The time-stopping moment
A leap back to the old days behind the Iron Curtain
This is a post about nothing in particular. Or maybe everything, whatever.
One thing is certain: Dire Straits plays a role in it.
But I should stop being too emotional.
At a certain and rather early age driving your own real road car is as much important as your first kiss. Or maybe more. It is possibly the first moment when you feel the world around you has just opened up. From that point on, life seems to be just a case of walking the red carpet rolled out to the horizon. Freedom of speed, freedom of movement, freedom of travel – the keywords of those heated moments when a young boy turns into a man if you get what I mean.
All the things I am to tell you about have happened a long time ago, in a long-gone gloomy year when – let me remind you, that is still the Hungary of the Communist era - you needed a special passport to hop over to the West. And not too many people got those passports. When I'm writing this story, it's Sunday night, the grandfather clock I inherited from my grandmother has just hit midnight on the wall. Ten minutes ago I was still in the middle of an absolutely different article – about some plasticky new test car – and to get my brain working I dug out this old cassette with a Dire Straits album on it, called Making Movies. A cassette... what am I talking about? I opened a directory on the computer and clicked on the mp3 file. Does that sound better?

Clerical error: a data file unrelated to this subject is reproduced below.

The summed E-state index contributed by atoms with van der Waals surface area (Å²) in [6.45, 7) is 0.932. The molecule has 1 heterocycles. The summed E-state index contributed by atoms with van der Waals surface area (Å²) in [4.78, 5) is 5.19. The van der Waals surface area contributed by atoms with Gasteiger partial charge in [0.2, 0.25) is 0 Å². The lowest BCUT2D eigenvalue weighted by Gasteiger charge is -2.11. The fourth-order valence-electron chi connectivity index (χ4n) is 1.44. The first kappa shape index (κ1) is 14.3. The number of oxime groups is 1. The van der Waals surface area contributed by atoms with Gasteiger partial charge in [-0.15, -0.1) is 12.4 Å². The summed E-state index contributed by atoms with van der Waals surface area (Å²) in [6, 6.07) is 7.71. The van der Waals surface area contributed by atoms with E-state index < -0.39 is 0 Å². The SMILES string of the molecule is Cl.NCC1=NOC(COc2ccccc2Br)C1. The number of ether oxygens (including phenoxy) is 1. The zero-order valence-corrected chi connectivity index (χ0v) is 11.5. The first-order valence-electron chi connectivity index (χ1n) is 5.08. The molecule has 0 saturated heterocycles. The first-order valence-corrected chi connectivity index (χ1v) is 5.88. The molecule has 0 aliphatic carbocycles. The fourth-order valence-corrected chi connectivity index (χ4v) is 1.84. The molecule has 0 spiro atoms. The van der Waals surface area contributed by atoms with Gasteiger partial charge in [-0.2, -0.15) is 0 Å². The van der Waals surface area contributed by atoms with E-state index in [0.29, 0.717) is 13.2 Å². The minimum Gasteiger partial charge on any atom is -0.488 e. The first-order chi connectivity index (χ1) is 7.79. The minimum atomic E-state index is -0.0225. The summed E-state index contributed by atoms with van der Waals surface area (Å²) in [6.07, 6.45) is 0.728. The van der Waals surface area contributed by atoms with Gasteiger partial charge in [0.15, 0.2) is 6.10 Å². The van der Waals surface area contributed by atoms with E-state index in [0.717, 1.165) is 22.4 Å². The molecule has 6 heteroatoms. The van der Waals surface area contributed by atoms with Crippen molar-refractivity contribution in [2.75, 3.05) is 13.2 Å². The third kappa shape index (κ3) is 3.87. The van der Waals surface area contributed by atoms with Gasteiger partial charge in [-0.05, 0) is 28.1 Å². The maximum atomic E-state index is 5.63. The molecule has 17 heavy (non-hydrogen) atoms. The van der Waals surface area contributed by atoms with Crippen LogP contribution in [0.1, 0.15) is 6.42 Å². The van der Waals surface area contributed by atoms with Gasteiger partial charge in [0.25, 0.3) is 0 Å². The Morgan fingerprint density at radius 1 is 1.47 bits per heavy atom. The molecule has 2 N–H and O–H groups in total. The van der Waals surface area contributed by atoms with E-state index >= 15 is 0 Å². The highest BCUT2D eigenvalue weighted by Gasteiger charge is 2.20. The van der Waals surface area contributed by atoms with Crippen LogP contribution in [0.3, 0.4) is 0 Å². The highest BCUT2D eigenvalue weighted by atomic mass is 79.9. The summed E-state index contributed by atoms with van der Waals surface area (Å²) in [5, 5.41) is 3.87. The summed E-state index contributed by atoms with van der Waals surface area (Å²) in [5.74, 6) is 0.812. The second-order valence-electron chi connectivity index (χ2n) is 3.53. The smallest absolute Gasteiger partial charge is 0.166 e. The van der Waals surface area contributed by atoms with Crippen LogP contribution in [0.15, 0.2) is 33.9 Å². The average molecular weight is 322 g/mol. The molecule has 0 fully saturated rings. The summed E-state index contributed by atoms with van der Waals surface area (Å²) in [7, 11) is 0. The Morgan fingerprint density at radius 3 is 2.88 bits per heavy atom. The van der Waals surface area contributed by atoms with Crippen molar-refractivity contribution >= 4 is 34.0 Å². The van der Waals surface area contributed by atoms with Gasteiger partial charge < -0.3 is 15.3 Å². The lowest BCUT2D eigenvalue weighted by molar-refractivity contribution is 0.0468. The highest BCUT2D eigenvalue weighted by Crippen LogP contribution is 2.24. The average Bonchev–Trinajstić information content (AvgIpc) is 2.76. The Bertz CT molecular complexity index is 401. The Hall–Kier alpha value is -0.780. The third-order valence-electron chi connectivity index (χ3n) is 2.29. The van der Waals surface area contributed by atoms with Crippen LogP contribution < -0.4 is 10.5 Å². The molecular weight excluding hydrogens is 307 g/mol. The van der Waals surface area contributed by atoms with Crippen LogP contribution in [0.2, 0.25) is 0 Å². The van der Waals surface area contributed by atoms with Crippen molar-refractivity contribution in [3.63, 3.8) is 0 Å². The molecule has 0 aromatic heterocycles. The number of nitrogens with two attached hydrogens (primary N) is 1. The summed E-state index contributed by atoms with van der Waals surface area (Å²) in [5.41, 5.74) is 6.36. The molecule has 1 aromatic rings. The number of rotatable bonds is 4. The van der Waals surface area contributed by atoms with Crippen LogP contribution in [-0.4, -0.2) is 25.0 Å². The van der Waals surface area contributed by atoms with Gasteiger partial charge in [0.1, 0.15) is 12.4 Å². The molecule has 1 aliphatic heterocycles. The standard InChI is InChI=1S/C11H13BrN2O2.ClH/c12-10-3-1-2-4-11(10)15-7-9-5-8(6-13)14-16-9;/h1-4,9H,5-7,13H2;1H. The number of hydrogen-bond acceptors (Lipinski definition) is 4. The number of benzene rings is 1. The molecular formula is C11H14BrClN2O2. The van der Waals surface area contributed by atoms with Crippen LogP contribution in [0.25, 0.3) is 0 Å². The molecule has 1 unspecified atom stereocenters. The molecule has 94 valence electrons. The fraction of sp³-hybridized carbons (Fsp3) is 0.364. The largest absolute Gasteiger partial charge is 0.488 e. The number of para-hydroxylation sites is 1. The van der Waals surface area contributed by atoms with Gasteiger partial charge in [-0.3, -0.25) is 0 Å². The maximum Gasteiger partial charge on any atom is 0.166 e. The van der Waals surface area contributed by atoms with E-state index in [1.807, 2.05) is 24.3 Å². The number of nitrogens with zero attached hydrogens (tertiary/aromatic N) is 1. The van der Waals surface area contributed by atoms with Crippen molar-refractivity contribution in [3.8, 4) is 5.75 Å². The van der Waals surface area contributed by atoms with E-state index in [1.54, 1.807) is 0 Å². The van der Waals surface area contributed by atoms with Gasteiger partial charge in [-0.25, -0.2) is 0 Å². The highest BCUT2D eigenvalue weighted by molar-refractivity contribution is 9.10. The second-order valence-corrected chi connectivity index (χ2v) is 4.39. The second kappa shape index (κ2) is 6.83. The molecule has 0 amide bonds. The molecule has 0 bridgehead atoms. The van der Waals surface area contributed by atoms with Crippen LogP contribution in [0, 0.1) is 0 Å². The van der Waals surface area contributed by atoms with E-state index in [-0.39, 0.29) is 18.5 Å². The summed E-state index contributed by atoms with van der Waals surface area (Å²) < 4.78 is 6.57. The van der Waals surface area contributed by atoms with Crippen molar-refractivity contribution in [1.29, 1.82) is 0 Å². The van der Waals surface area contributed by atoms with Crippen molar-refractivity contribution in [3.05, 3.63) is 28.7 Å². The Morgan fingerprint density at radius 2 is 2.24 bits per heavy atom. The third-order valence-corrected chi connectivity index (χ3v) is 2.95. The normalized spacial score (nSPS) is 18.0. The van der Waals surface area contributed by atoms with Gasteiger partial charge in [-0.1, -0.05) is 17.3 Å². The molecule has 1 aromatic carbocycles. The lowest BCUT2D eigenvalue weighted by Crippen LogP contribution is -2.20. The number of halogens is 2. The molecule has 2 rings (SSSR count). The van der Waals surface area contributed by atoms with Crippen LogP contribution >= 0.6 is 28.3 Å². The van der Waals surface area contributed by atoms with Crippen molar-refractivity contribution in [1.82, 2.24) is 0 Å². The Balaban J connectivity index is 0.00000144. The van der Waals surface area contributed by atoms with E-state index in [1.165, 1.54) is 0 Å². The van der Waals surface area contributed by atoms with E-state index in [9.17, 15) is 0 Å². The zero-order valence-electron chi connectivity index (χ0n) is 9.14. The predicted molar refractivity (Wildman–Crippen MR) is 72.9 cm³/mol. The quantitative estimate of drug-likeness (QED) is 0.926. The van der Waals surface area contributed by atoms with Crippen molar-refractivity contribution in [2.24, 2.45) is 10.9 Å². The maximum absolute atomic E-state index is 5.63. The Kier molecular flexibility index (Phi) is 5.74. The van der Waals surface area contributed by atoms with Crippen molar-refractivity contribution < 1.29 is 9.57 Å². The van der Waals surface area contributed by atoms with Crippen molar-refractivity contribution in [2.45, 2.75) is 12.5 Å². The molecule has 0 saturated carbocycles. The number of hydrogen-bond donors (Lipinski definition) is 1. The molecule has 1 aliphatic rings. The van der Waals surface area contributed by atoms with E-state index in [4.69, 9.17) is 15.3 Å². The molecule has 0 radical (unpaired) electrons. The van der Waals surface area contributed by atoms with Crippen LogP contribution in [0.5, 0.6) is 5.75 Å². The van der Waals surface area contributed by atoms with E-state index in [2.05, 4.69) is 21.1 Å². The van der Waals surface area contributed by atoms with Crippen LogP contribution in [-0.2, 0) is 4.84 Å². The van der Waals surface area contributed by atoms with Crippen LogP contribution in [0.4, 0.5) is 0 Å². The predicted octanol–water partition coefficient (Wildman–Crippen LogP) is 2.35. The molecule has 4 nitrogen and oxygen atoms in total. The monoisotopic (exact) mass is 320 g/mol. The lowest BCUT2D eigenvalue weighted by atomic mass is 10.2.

And I had to stop writing because the flashback nearly knocked me off my chair. It's impossible to work under such heavy impressions. I can tell you, I was completely unprepared for such an impact. I hadn't listened to that album for years.
Listening to the music now, in 2012, brings back the same, chilly feeling again, starting from the middle of my back, crawling up my spine and giving me goosebumps all along my forearm. Listening to that music I feel as if I was entering a tumble-dryer – just like tens of years ago. Nothing is able to bring back special memories better than tunes that you haven't heard for a long time. And there is a special taste to this Making Movies album. It reminds me of my first car, which was much more than just a simple first car of someone's life. And it was much less than a real car – telling the truth.
Actually it was a piece of crap.
Still we had some unforgettable moments together in the summer of '86, when I freshly bought it I just graduated from high school just like my friend, Tibi. We had been hanging out together since being toddlers. We grew up together on a series of books called Car Types. In the 60's and the 70's these were published every 3-5 years, and they were the only motoring books in Hungary that had pictures, data and technical descriptions of cars in them. They were the automotive bibles of the age edited by a man called György Liener who was one of the leading journalists of the only Hungarian car magazine, Autó-Motor at that time. Rumor says he never had a driver's license. It's not unfair to call him a quack – but what a quack he was...